John Hoyland: Power Stations
Paintings 1964 –1982
8 OCT 2015 – 3 APR 2016
‘Power Stations’, Newport Street Gallery’s inaugural exhibition, presents a selection of Hoyland’s large-scale works dating from 1964 to 1982, displayed throughout all six of the gallery’s exhibition spaces. The first major survey of the artist to be presented since 2006, ‘Power Stations’ spans a pivotal period in Hoyland’s career, punctuated by his first solo museum show, at the Whitechapel Gallery in 1967, and his defining retrospective at the Serpentine Gallery (1979–80).
Hoyland’s rejection of figurative painting occurred in the late 1950s following his introduction to the work of American abstract expressionists such as Barnett Newman, Robert Motherwell, Jackson Pollock and Mark Rothko. The young artist was also informed by the emergence of formalist theory as a major innovating force within British sculpture, as exemplified by the work of Anthony Caro, with whom Hoyland was to become a collaborator and close friend. Describing abstraction as a ‘revolution of twentieth century art’, Hoyland began making early enquiries into how rational thought and visual perception could be used as the sole basis for pictorial composition….
Exhibitions at Newport Street Gallery will vary between solo and group shows of artists from Hirst’s diverse collection, which contains over 3,000 works. At 37,000 square feet, the gallery includes six gallery spaces, a restaurant and shop, as well as a large-scale LED screen, which has been erected on the outside of the building.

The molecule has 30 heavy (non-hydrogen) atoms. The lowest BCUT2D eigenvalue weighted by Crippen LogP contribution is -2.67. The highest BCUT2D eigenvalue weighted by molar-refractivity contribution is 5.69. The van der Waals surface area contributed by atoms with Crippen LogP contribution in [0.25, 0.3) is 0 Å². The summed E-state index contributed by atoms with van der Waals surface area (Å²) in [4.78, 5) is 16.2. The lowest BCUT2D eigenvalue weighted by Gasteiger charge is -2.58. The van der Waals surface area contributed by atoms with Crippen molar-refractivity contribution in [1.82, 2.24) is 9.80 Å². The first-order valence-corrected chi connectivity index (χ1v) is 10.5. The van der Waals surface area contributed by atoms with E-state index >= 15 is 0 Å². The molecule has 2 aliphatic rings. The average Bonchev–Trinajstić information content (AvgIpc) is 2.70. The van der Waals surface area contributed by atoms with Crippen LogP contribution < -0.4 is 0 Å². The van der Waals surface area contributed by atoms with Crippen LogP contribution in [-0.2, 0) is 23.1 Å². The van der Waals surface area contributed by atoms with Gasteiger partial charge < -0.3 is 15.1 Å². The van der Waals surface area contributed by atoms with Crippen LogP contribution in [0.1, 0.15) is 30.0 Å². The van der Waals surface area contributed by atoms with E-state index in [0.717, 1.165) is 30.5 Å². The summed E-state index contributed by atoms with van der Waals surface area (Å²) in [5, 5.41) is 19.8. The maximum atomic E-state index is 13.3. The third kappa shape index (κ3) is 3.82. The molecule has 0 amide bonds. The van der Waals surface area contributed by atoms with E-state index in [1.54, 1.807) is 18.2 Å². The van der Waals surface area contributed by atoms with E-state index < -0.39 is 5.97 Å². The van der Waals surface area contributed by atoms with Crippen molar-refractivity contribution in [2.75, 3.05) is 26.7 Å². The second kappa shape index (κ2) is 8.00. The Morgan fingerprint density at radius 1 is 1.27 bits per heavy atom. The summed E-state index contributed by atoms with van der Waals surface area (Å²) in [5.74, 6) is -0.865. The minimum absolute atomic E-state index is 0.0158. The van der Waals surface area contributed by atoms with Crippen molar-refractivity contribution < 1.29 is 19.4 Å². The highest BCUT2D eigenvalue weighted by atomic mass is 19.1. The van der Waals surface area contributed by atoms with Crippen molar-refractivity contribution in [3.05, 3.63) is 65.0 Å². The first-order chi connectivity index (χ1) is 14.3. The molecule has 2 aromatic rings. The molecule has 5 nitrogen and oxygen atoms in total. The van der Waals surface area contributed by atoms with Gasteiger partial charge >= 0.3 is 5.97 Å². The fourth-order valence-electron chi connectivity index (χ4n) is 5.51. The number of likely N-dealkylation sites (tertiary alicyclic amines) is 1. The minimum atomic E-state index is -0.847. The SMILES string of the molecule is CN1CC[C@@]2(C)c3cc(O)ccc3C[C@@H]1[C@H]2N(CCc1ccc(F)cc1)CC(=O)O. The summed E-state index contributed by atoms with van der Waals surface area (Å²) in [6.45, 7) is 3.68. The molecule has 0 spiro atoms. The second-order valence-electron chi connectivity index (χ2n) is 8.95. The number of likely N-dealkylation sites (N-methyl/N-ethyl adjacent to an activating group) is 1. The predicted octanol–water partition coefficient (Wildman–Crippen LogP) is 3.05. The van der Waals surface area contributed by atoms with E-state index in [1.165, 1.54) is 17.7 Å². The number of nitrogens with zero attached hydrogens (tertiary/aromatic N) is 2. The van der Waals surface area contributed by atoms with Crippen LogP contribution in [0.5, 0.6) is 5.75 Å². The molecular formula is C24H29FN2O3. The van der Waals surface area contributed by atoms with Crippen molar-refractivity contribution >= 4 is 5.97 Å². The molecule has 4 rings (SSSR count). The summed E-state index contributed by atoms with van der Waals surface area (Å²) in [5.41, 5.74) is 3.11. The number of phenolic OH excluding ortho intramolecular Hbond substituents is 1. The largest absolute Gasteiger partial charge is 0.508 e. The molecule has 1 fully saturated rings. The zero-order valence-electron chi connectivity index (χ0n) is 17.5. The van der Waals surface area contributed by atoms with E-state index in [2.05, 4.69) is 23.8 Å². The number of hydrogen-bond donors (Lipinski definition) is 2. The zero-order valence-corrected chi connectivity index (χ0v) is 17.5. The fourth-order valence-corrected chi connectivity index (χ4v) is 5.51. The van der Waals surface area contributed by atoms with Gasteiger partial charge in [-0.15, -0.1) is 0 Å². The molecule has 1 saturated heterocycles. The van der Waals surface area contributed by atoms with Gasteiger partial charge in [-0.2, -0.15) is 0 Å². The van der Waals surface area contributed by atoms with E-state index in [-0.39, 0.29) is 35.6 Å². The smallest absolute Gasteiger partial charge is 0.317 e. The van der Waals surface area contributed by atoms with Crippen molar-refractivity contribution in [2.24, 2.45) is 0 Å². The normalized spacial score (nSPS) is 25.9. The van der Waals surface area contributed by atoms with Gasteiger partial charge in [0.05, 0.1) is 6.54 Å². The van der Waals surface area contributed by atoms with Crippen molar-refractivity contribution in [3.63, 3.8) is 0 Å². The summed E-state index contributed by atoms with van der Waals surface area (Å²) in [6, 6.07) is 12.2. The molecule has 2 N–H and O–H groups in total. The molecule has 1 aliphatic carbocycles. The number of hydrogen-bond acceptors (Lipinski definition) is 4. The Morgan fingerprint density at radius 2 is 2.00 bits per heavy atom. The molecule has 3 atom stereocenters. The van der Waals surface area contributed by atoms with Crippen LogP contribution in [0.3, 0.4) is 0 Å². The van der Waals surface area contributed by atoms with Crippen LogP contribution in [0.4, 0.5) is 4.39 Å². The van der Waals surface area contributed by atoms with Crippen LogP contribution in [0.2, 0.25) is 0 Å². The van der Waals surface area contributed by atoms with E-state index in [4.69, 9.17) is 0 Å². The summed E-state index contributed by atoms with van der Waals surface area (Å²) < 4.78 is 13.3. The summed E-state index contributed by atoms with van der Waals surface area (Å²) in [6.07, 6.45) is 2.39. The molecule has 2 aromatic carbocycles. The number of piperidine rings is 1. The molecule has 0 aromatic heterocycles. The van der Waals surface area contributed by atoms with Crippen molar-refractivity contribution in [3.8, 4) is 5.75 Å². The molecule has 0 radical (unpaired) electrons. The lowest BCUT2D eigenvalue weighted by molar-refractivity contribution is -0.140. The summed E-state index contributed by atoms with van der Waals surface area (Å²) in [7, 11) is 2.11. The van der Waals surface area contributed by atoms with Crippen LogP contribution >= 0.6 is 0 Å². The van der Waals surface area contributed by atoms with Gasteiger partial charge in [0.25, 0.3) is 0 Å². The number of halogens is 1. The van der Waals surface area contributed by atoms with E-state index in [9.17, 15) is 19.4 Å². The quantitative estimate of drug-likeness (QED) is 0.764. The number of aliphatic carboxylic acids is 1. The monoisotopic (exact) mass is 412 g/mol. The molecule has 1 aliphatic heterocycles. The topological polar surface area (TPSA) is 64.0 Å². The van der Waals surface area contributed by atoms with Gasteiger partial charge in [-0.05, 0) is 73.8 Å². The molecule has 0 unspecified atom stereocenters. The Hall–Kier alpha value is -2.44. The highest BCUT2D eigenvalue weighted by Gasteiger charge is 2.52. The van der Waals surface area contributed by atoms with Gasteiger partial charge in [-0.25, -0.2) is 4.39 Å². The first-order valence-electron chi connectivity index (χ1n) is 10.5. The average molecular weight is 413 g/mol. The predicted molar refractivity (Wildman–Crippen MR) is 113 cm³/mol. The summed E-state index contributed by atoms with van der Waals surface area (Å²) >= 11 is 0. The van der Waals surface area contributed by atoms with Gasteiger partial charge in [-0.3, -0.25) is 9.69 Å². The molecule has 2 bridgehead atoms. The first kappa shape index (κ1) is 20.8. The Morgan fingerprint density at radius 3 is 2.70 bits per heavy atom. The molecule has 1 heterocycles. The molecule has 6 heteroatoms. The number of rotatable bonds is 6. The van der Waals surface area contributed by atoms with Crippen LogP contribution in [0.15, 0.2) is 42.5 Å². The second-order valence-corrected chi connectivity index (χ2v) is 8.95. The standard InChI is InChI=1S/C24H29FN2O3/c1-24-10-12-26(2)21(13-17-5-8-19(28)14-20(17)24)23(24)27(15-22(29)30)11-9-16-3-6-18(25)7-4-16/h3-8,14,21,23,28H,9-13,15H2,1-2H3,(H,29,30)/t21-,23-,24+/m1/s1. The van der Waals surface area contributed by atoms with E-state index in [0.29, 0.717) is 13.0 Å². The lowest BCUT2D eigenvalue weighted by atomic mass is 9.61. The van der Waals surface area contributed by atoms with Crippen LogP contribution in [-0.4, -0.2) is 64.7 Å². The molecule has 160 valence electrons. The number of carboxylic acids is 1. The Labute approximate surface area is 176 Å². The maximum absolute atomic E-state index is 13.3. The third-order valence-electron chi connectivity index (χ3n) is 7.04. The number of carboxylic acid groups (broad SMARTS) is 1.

Newport Street Gallery
London, SE11 6AJ
Since posting Emyr Williams has written a review of the exhibition on the ABCRIT website:
…..John Hoyland was very much the transatlantic painter during this period. The works on show are a European /American fusion; a sort of easel meets west. Big, strident fields of highly chromatic, intensely saturated colours, stained into the canvas, greet us as we enter the ground floor gallery spaces. Initially it’s a ‘wow’ moment; so much abstract painting is rustic and dinky these days that the chance to see works like this is a bit of an oasis in the desert. I am more than ever convinced that when it comes to abstract painting, the bigger the better. Moving through the chromatic fields and giant geometries we walk up stylish stairs to the upper floor to see a series of paintings with more awkward junctures of shapes – diamonds which balance on the edges of paintings and squares that jar against forms or clouds of impastoed colour. There’s little or no let up in the colour intensity. It’s all heady stuff and the gallery space is fantastic……